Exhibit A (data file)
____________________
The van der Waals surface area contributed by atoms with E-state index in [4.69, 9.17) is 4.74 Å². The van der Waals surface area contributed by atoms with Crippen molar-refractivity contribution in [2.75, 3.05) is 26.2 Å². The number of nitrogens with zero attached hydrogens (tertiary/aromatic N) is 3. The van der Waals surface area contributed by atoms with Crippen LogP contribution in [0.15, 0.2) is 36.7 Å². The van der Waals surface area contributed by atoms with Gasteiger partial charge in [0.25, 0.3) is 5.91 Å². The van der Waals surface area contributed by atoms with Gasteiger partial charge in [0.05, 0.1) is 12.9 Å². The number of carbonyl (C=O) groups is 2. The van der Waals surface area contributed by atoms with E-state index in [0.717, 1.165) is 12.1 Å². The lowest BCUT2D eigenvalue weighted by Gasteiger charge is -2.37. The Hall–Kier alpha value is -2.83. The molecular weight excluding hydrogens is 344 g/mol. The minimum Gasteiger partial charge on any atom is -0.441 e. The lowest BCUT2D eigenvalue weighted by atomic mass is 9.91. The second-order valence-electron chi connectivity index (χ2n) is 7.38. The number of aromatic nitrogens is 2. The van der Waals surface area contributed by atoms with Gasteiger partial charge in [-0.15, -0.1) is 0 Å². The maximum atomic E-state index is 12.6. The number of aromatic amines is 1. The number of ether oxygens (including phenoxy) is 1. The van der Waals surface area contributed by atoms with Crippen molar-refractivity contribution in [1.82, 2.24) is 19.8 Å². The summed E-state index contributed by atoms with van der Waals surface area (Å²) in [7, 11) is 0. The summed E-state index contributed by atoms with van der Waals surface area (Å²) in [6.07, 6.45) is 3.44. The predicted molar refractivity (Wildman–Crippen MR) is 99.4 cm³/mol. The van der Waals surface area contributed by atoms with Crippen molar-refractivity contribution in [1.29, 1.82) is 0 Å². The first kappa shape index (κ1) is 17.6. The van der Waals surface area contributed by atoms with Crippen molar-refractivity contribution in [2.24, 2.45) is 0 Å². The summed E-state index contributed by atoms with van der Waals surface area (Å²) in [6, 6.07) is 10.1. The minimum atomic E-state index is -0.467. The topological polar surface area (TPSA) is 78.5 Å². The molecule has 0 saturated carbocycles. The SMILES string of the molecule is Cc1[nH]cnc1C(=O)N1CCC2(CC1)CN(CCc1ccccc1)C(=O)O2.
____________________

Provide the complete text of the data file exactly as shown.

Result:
The van der Waals surface area contributed by atoms with E-state index in [4.69, 9.17) is 4.74 Å². The van der Waals surface area contributed by atoms with Crippen molar-refractivity contribution in [2.75, 3.05) is 26.2 Å². The number of nitrogens with zero attached hydrogens (tertiary/aromatic N) is 3. The van der Waals surface area contributed by atoms with Crippen LogP contribution in [0.15, 0.2) is 36.7 Å². The van der Waals surface area contributed by atoms with Gasteiger partial charge in [0.25, 0.3) is 5.91 Å². The van der Waals surface area contributed by atoms with Gasteiger partial charge in [0.05, 0.1) is 12.9 Å². The number of carbonyl (C=O) groups is 2. The van der Waals surface area contributed by atoms with E-state index in [0.717, 1.165) is 12.1 Å². The lowest BCUT2D eigenvalue weighted by Gasteiger charge is -2.37. The Hall–Kier alpha value is -2.83. The molecular weight excluding hydrogens is 344 g/mol. The minimum Gasteiger partial charge on any atom is -0.441 e. The lowest BCUT2D eigenvalue weighted by atomic mass is 9.91. The second-order valence-electron chi connectivity index (χ2n) is 7.38. The number of aromatic nitrogens is 2. The van der Waals surface area contributed by atoms with Gasteiger partial charge in [-0.15, -0.1) is 0 Å². The maximum atomic E-state index is 12.6. The number of aromatic amines is 1. The number of ether oxygens (including phenoxy) is 1. The van der Waals surface area contributed by atoms with Crippen molar-refractivity contribution in [1.82, 2.24) is 19.8 Å². The summed E-state index contributed by atoms with van der Waals surface area (Å²) in [7, 11) is 0. The summed E-state index contributed by atoms with van der Waals surface area (Å²) in [6.07, 6.45) is 3.44. The predicted molar refractivity (Wildman–Crippen MR) is 99.4 cm³/mol. The van der Waals surface area contributed by atoms with Crippen molar-refractivity contribution in [1.29, 1.82) is 0 Å². The first kappa shape index (κ1) is 17.6. The van der Waals surface area contributed by atoms with Crippen molar-refractivity contribution in [2.24, 2.45) is 0 Å². The summed E-state index contributed by atoms with van der Waals surface area (Å²) in [6, 6.07) is 10.1. The minimum atomic E-state index is -0.467. The topological polar surface area (TPSA) is 78.5 Å². The molecule has 0 saturated carbocycles. The SMILES string of the molecule is Cc1[nH]cnc1C(=O)N1CCC2(CC1)CN(CCc1ccccc1)C(=O)O2.